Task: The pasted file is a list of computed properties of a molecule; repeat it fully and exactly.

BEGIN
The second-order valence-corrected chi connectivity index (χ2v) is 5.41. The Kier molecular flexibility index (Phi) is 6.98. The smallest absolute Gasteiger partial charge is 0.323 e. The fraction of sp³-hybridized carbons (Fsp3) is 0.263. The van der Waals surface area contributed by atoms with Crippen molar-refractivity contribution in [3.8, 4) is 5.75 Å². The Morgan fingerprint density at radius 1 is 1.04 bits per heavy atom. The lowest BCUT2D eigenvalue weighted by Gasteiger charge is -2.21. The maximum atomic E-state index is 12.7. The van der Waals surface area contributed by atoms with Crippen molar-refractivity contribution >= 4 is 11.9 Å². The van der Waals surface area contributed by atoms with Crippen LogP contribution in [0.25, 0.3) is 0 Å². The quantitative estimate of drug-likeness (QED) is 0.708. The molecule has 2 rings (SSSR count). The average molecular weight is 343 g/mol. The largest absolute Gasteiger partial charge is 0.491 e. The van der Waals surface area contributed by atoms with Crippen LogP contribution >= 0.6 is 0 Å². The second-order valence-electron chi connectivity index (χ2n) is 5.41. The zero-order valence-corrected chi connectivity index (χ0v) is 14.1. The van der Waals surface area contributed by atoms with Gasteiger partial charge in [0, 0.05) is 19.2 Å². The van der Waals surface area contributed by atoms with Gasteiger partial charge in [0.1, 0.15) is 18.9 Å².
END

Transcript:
The second-order valence-corrected chi connectivity index (χ2v) is 5.41. The Kier molecular flexibility index (Phi) is 6.98. The smallest absolute Gasteiger partial charge is 0.323 e. The fraction of sp³-hybridized carbons (Fsp3) is 0.263. The van der Waals surface area contributed by atoms with Crippen molar-refractivity contribution in [3.8, 4) is 5.75 Å². The Morgan fingerprint density at radius 1 is 1.04 bits per heavy atom. The lowest BCUT2D eigenvalue weighted by Gasteiger charge is -2.21. The maximum atomic E-state index is 12.7. The van der Waals surface area contributed by atoms with Crippen molar-refractivity contribution >= 4 is 11.9 Å². The van der Waals surface area contributed by atoms with Crippen LogP contribution in [0.25, 0.3) is 0 Å². The quantitative estimate of drug-likeness (QED) is 0.708. The molecule has 2 rings (SSSR count). The average molecular weight is 343 g/mol. The largest absolute Gasteiger partial charge is 0.491 e. The van der Waals surface area contributed by atoms with Crippen LogP contribution >= 0.6 is 0 Å². The second-order valence-electron chi connectivity index (χ2n) is 5.41. The zero-order valence-corrected chi connectivity index (χ0v) is 14.1. The van der Waals surface area contributed by atoms with Gasteiger partial charge in [0, 0.05) is 19.2 Å². The van der Waals surface area contributed by atoms with Gasteiger partial charge in [0.1, 0.15) is 18.9 Å².